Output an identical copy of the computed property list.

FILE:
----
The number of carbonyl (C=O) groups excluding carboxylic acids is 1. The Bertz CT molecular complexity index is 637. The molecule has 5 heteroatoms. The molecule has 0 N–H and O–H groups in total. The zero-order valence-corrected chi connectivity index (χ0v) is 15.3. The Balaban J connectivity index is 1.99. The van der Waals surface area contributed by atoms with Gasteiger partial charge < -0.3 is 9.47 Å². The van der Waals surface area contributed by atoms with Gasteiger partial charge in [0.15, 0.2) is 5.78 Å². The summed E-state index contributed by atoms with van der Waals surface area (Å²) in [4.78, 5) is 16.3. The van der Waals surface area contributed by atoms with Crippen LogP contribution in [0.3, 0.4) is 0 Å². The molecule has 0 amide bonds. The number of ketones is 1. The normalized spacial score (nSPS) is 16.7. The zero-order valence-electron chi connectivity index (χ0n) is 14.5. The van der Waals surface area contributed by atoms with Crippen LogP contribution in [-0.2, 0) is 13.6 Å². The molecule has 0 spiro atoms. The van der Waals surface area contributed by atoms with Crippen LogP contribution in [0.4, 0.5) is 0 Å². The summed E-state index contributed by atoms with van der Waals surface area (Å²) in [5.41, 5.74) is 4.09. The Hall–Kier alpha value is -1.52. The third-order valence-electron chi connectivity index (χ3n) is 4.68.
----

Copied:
The number of carbonyl (C=O) groups excluding carboxylic acids is 1. The Bertz CT molecular complexity index is 637. The molecule has 5 heteroatoms. The molecule has 0 N–H and O–H groups in total. The zero-order valence-corrected chi connectivity index (χ0v) is 15.3. The Balaban J connectivity index is 1.99. The van der Waals surface area contributed by atoms with Gasteiger partial charge < -0.3 is 9.47 Å². The van der Waals surface area contributed by atoms with Gasteiger partial charge in [0.15, 0.2) is 5.78 Å². The summed E-state index contributed by atoms with van der Waals surface area (Å²) in [4.78, 5) is 16.3. The van der Waals surface area contributed by atoms with Crippen LogP contribution in [0.3, 0.4) is 0 Å². The molecule has 0 amide bonds. The number of ketones is 1. The normalized spacial score (nSPS) is 16.7. The zero-order valence-electron chi connectivity index (χ0n) is 14.5. The van der Waals surface area contributed by atoms with Crippen LogP contribution in [-0.2, 0) is 13.6 Å². The molecule has 0 spiro atoms. The van der Waals surface area contributed by atoms with Crippen LogP contribution in [0.4, 0.5) is 0 Å². The summed E-state index contributed by atoms with van der Waals surface area (Å²) in [5.41, 5.74) is 4.09. The Hall–Kier alpha value is -1.52. The third-order valence-electron chi connectivity index (χ3n) is 4.68.